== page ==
We had hour long conversations and even took to FaceTime to get the experience of sight and sound of the other person. We had a very unconventional manner of getting to know each other. Where most couples would “fake it until they make it” on several topics, we were forced, due to distance, to be upfront and honest about everything. We were comfortable talking to each other, comfortable listening to each other and comfortable flatulating in front of each other. Yes the all rules were broken. Things were going so smoothly until one cold September night. 

We had just finished showering together via FaceTime and were now prepping up for bed. The conversation was as ever cute and engaging. We talked about our days, his time at the gym, the news, and plans for the holidays, before we turned the conversation inward to our personal feelings for each other.

“Well I feel like we are doing things that are sort of out of the norm for me. For either of us. Being so open is new for me…so early on,” he said with his piercing brown eyes on me. I smiled.

“Yes. I agree. I mean neither of us want long distance, but without open communication we won’t have a relationship. It’s already hard enough not seeing you half as much as I’d like we have to talk and keep believing this can and will work,” I replied which prompted him to return my smile with a sexy grin of his own.

“Yeah…sometimes though I have my doubts,” he continued after a brief pause in which his smile slowly faded away.

“To be honest I feel like…if it wasn’t for your faith in us…we wouldn’t be together,” he finished.

It felt like someone, somewhere had turned a switch over the moment. I felt like I had just been doused in ice water. My heart thudded against my chest and my lungs felt heavy as I sat in complete disbelief of what I had just heard. I could do nothing but stare at his waiting face and he read the shock on my face.

“Babe? What’s wrong?” he asked frowning. “I said something wrong, didn’t I?” It was a full minute before I could bring myself to utter words.

“So…so you’re telling me that…you don’t believe in…this? You don’t believe in us?” I breathed. He hesitated and in that moment I saw that his answer was a definite “no” and I felt my heart sink, if possible, lower.

“Well..no! I didn’t mean- I meant that this open talking thing…it’s not for me. I don’t know if I’m ready to be that open with you. I mean we are still getting to know each other and...” but I wasn’t listening. I had taken my eyes away from the screen and was now staring fixedly at the blank stretch of wall over my bed. His voice said no, but his eyes…his eyes in that moment of hesitation spoke painfully clear. They said that all this time when I thought things were going so damn well…all this time when I felt like I had found a man who was ready and willing to be open and trust me…all this time I was spending daydreaming of future houses and kids and a future…all this time I was spending giving 100% of myself, I had spent it all alone. After his half heard explanation I furnished an excuse to get off the phone as I felt the tears welling up white hot in my eyes.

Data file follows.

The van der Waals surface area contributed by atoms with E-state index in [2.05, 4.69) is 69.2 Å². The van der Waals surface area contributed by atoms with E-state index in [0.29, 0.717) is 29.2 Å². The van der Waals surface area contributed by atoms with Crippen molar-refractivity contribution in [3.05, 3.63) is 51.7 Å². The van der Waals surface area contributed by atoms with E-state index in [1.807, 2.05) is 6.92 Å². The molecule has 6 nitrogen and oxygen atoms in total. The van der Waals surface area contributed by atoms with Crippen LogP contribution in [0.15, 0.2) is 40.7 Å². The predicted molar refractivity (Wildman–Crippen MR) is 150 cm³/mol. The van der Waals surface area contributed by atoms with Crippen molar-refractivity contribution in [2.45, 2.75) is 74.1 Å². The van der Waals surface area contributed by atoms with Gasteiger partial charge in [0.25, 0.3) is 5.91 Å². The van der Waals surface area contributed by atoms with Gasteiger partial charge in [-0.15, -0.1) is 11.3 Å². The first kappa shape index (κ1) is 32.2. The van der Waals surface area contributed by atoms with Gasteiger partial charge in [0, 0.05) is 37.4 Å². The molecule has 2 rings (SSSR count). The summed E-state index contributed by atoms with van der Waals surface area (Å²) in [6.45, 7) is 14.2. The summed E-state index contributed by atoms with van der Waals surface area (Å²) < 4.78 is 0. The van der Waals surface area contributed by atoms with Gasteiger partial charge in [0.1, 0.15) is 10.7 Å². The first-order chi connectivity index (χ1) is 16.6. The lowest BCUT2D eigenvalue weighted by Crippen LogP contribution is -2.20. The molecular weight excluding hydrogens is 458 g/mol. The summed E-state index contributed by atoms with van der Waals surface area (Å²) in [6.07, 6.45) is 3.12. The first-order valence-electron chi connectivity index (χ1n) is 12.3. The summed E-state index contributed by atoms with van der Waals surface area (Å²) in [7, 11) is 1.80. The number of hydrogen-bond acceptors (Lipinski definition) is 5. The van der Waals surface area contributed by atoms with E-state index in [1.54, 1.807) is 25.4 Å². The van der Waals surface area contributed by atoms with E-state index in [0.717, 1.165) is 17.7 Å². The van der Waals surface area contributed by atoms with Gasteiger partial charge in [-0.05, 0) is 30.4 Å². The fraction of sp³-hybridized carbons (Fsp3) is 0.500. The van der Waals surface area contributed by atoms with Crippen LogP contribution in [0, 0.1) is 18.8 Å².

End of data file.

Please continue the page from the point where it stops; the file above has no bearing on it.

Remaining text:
Growing up, I was raised by marine parents. They taught me many things; discipline, dedication, endurance and honesty to name a few. I learned so much about love and relationship, not by dating, but just by sitting back and witnessing their marriage on a day to day basis. Over the past 24 years, I picked up on a crucial relationship keynote. Communication. My parents know how to do this all too well. They can sit and have a conversation about damn near anything! Good, bad, uncomfortable, ugly; they can sit and talk it out and then continue growing together. So naturally this trait was passed to my eldest brother and me.

It was almost a full day later before I could bring myself to speak to him. When I did, everything felt different. It was as if something dark and heavy was now hanging over our relationship. I tried to shake it off and say that he was just being reserved and protecting his feelings, but it made no difference. His revelation the day before plagued me. It popped up when I was at work the next day, forcing me to take more smoke breaks than I would usually. It cropped up while my best friend and I ate lunch the next day. I didn’t know what to do with it. It was like stain. A stain on a white sheet that spread the more you tried to wipe it clean.



See also:

The fight for proximity (part 1)

The fight for proximity (part 3)



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